NOTE: By submitting this form and registering with us, you are providing us with permission to store your personal data and the record of your registration. In addition, registration with Irish Pharmacist includes granting consent for the delivery of that additional professional content and targeted ads, and the cookies required to deliver same. View our Privacy Policy and Cookie Notice for further details.

ADVERTISMENT

ADVERTISMENT

Pharmacies ‘Being Strangled by Red Tape’

By Irish Pharmacist - 07th May 2023

An ever-increasing and wholly unnecessary administrative burden is detracting from patient care and leading to a shortage of pharmacists, the Irish Pharmacy Union (IPU) has warned. Speaking at a recent event in Dublin jointly hosted by the IPU and JPA Brenson Lawlor, IPU President Dermot Twomey said many pharmacists are becoming burned-out and are ultimately leaving the profession as a result of this red tape.

Over 100 members of the pharmacy profession attended ‘Community Pharmacy 2023 – The Way Forward’ in Dublin recently. The event heard from a range of speakers about how best to expand the pharmacy sector and also the importance of ensuring wellbeing and work-life balance for those working in community pharmacy.

One of the biggest barriers to work-life balance and job satisfaction is excessive administration, Mr Twomey warned. “Pharmacists are highly trained healthcare professionals; we are not administrators. We have an expertise in medications and are a critical part of our country’s healthcare system. More and more patients are seeing pharmacy as the first port of call for care in the community. Unfortunately, at the same time, health authorities seem content to task this essential frontline profession with endless form-filling and bureaucracy.” Jason Bradshaw from JPA Brenson Lawlor, leading financial advisors to the sector, stated: “A career in community pharmacy can be very rewarding but the correct work/ life balance is a key element in retaining and attracting community pharmacists. We know pharmacists are leaving the sector, and this has been linked to the significant administrative burden, thus creating a shortage of community pharmacists.”

According to Mr Twomey: “While community pharmacy practice requires diligent attention to detail, much of the required red tape does nothing for patient care. It is a huge frustration that we are forced to complete multiple box-ticking exercises that do nothing to advance clinical safety and which impact on the time available to provide the valuable clinical care for which we are trained.”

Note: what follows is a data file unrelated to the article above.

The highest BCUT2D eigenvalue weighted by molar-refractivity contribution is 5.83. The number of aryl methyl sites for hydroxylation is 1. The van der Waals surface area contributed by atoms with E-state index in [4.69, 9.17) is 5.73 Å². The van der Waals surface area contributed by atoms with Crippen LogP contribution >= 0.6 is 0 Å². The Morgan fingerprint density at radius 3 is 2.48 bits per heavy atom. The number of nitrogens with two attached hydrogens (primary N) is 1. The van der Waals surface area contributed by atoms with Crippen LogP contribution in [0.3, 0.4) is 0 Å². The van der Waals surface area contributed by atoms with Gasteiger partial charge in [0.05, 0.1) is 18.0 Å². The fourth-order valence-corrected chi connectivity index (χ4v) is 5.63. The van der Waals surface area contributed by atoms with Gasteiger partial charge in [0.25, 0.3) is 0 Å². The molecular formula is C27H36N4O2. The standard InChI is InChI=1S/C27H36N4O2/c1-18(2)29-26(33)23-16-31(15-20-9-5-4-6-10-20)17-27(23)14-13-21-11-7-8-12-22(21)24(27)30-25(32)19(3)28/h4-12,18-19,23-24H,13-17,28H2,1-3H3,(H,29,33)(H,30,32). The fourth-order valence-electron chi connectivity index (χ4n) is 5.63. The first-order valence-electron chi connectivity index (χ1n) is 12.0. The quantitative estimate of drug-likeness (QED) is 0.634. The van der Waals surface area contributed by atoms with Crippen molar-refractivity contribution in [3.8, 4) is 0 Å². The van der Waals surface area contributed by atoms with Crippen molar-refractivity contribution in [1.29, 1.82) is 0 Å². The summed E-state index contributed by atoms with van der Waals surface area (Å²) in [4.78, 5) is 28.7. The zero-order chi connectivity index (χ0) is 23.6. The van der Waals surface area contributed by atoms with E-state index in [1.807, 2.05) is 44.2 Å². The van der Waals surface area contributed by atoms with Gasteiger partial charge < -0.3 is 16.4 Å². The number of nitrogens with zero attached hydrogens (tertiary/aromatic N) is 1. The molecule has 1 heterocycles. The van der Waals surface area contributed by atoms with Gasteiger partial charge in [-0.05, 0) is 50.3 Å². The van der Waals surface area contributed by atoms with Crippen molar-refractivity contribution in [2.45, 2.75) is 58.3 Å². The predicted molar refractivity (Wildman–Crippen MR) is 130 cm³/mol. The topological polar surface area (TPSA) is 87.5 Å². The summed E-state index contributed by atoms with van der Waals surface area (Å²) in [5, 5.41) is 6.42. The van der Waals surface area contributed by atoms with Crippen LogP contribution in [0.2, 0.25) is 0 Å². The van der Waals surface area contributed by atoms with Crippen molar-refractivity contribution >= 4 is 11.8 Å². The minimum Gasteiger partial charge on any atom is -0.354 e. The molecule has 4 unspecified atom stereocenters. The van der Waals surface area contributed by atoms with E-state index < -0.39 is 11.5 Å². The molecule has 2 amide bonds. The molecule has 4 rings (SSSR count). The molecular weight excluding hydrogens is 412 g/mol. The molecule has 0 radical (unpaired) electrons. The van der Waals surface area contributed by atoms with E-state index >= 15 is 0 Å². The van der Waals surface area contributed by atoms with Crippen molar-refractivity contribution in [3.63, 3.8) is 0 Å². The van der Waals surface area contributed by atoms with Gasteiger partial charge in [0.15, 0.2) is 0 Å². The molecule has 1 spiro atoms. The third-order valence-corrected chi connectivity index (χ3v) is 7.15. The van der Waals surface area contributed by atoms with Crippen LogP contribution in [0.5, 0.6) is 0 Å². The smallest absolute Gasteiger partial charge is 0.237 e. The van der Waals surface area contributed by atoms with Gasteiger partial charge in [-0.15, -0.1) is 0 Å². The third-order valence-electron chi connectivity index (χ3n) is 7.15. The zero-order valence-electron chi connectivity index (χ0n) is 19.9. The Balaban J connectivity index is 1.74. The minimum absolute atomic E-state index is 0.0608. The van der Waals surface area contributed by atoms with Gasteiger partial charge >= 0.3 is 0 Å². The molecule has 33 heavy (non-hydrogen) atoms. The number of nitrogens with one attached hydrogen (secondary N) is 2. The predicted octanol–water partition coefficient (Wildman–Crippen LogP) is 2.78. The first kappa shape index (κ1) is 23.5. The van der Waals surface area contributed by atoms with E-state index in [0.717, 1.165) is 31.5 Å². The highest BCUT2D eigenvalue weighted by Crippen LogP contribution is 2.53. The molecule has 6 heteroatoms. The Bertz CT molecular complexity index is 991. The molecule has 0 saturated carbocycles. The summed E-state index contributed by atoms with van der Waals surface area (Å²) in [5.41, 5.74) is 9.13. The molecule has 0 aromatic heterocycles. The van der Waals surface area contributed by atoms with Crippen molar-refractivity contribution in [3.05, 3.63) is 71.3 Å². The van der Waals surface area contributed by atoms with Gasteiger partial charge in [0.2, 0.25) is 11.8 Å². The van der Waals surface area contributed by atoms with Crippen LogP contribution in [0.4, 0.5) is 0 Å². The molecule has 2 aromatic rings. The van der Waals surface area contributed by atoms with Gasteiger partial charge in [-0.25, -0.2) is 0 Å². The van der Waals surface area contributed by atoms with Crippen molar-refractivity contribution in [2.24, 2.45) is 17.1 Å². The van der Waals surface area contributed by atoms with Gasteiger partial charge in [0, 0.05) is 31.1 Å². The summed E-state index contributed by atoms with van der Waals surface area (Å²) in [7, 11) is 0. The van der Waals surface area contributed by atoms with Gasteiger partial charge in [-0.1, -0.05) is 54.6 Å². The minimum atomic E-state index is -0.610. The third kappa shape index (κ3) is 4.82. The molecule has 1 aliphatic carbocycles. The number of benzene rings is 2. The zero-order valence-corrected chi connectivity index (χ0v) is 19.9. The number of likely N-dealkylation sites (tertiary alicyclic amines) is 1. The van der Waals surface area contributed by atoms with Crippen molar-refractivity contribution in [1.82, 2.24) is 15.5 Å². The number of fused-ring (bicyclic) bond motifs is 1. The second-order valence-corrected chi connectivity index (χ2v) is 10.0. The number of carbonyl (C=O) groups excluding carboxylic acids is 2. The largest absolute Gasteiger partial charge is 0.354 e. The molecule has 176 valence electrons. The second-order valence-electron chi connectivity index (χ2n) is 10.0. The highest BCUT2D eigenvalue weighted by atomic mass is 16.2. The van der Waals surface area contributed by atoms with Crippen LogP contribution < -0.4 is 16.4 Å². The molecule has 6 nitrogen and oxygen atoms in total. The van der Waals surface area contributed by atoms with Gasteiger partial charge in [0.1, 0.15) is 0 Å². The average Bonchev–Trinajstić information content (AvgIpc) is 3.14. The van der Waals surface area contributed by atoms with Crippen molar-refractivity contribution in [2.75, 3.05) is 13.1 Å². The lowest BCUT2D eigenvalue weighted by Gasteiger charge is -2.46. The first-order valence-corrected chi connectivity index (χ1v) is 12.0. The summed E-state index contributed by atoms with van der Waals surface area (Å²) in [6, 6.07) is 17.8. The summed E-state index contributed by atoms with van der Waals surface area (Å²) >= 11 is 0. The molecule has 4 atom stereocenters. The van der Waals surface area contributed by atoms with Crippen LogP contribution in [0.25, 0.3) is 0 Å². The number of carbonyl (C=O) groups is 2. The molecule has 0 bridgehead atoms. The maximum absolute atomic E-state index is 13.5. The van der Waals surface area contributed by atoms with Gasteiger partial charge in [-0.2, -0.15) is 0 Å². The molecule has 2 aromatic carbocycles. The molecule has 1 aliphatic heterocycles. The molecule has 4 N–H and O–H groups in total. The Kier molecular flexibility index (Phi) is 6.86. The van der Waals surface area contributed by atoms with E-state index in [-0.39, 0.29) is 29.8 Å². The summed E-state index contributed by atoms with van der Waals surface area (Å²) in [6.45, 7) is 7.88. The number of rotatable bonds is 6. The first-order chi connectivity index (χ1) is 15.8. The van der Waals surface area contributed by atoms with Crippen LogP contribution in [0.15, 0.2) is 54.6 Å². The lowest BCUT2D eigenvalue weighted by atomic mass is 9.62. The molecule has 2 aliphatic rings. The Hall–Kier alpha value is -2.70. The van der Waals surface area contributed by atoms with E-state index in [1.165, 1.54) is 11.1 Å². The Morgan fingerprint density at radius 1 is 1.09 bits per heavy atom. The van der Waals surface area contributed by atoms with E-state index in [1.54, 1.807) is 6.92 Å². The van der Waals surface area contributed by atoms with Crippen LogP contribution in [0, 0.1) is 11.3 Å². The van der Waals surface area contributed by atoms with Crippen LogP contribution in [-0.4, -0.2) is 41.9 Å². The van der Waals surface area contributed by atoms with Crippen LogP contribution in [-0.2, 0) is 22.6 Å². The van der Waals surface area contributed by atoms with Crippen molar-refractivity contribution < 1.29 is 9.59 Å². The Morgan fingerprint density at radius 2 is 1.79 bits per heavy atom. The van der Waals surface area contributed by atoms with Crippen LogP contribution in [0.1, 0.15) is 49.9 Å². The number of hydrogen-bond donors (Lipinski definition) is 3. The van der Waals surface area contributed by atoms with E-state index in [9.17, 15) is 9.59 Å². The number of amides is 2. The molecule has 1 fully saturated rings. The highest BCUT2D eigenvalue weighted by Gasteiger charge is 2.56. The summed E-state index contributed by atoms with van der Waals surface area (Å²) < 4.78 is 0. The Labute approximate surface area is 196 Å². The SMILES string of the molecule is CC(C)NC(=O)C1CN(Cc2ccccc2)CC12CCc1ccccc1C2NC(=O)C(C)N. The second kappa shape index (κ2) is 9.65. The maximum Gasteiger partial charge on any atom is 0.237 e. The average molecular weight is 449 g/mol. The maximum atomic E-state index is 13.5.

Mr Twomey was critical of the HSE for forcing much of the red tape onto pharmacies. “Among the biggest administration burdens is form-filling relating to work pharmacists do on behalf of the State, such as dispensing medicines to medical card-holders. The administration required to get paid for the work we do for the HSE, such as through community drug schemes and the PCRS, is completely unnecessary and adds significantly to the cost of dispensing medicines — a double-whammy.”

He said that there were some obvious solutions available that could be implemented, including a national ePrescribing system, reduced administration associated with community drug schemes, better visibility of patient level eligibility for certain medications where restrictions apply, and implementation of a Serious Shortage Protocol to support pharmacists in therapeutically substituting medicines in the case of a shortage.  

The IPU is now calling on authorities to commit to combatting the problem. “We want to invite relevant parties such as the HSE, HPRA and Pharmaceutical Society of Ireland to work with us to review and reduce the level of unnecessary bureaucracy imposed on community pharmacists.”

Concluding, Mr Twomey said: “While we jump through hoops, patients are left waiting. What is required is a clear commitment to reduce red tape, which will empower the sector to deliver the revolution in community care we have been calling for for many years. Allowing the problem to continue will exacerbate the shortage of pharmacists, increase the levels of stress for those working in the sector, and damage community care.

ADVERTISMENT

Latest

ADVERTISMENT

ADVERTISMENT

ADVERTISMENT

Latest Issue

Irish Pharmacist July 2024

Irish Pharmacist July 2024

Irish Pharmacist July 2024. Volume 25 | Issue 7 | July 2024. Read the latest issue of Irish Pharmacist here…

Read

OTC Update Spring 2024

Spring 2024 | Issue 1 | Volume 18. Read the latest issue of OTC Update here.

Read

ADVERTISMENT

ADVERTISMENT

ADVERTISMENT

ADVERTISMENT